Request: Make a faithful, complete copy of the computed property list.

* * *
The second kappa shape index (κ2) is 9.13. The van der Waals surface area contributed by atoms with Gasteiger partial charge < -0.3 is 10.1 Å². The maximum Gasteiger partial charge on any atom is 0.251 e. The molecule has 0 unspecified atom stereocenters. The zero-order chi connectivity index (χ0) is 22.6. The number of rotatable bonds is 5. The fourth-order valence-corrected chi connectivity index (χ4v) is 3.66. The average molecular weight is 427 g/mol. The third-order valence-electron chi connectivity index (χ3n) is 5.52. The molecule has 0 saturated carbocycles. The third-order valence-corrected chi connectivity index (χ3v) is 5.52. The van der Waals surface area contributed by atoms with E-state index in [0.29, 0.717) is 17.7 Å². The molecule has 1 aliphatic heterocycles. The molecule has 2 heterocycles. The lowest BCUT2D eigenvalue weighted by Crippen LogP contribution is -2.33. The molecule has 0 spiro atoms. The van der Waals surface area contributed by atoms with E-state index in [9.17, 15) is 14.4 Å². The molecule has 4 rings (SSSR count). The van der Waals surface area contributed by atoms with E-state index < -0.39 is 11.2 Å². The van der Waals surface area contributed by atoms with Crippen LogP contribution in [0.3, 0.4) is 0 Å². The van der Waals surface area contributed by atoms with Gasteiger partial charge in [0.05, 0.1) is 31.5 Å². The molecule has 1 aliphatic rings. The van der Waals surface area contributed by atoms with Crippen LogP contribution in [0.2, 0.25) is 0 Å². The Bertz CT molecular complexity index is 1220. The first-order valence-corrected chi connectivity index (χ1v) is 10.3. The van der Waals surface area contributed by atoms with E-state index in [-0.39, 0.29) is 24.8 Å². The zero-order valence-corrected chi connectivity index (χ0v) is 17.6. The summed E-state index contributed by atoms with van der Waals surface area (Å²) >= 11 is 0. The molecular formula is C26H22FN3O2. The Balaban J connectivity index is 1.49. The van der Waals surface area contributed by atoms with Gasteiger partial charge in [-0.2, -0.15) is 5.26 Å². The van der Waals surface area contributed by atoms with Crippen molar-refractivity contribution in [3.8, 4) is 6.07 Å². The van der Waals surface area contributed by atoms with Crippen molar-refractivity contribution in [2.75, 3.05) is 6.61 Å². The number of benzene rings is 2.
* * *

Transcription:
The second kappa shape index (κ2) is 9.13. The van der Waals surface area contributed by atoms with Gasteiger partial charge < -0.3 is 10.1 Å². The maximum Gasteiger partial charge on any atom is 0.251 e. The molecule has 0 unspecified atom stereocenters. The zero-order chi connectivity index (χ0) is 22.6. The number of rotatable bonds is 5. The fourth-order valence-corrected chi connectivity index (χ4v) is 3.66. The average molecular weight is 427 g/mol. The third-order valence-electron chi connectivity index (χ3n) is 5.52. The molecule has 0 saturated carbocycles. The third-order valence-corrected chi connectivity index (χ3v) is 5.52. The van der Waals surface area contributed by atoms with E-state index in [0.29, 0.717) is 17.7 Å². The molecule has 1 aliphatic heterocycles. The molecule has 2 heterocycles. The lowest BCUT2D eigenvalue weighted by Crippen LogP contribution is -2.33. The molecule has 0 spiro atoms. The van der Waals surface area contributed by atoms with E-state index in [9.17, 15) is 14.4 Å². The molecule has 4 rings (SSSR count). The van der Waals surface area contributed by atoms with E-state index < -0.39 is 11.2 Å². The van der Waals surface area contributed by atoms with Crippen LogP contribution in [0.3, 0.4) is 0 Å². The van der Waals surface area contributed by atoms with Gasteiger partial charge in [0.05, 0.1) is 31.5 Å². The molecule has 1 aliphatic rings. The van der Waals surface area contributed by atoms with Crippen LogP contribution in [0.2, 0.25) is 0 Å². The Bertz CT molecular complexity index is 1220. The first-order valence-corrected chi connectivity index (χ1v) is 10.3. The van der Waals surface area contributed by atoms with E-state index in [-0.39, 0.29) is 24.8 Å². The zero-order valence-corrected chi connectivity index (χ0v) is 17.6. The summed E-state index contributed by atoms with van der Waals surface area (Å²) >= 11 is 0. The molecular formula is C26H22FN3O2. The Balaban J connectivity index is 1.49. The van der Waals surface area contributed by atoms with Gasteiger partial charge in [-0.2, -0.15) is 5.26 Å². The van der Waals surface area contributed by atoms with Crippen molar-refractivity contribution in [3.8, 4) is 6.07 Å². The van der Waals surface area contributed by atoms with Crippen molar-refractivity contribution in [2.75, 3.05) is 6.61 Å². The number of benzene rings is 2.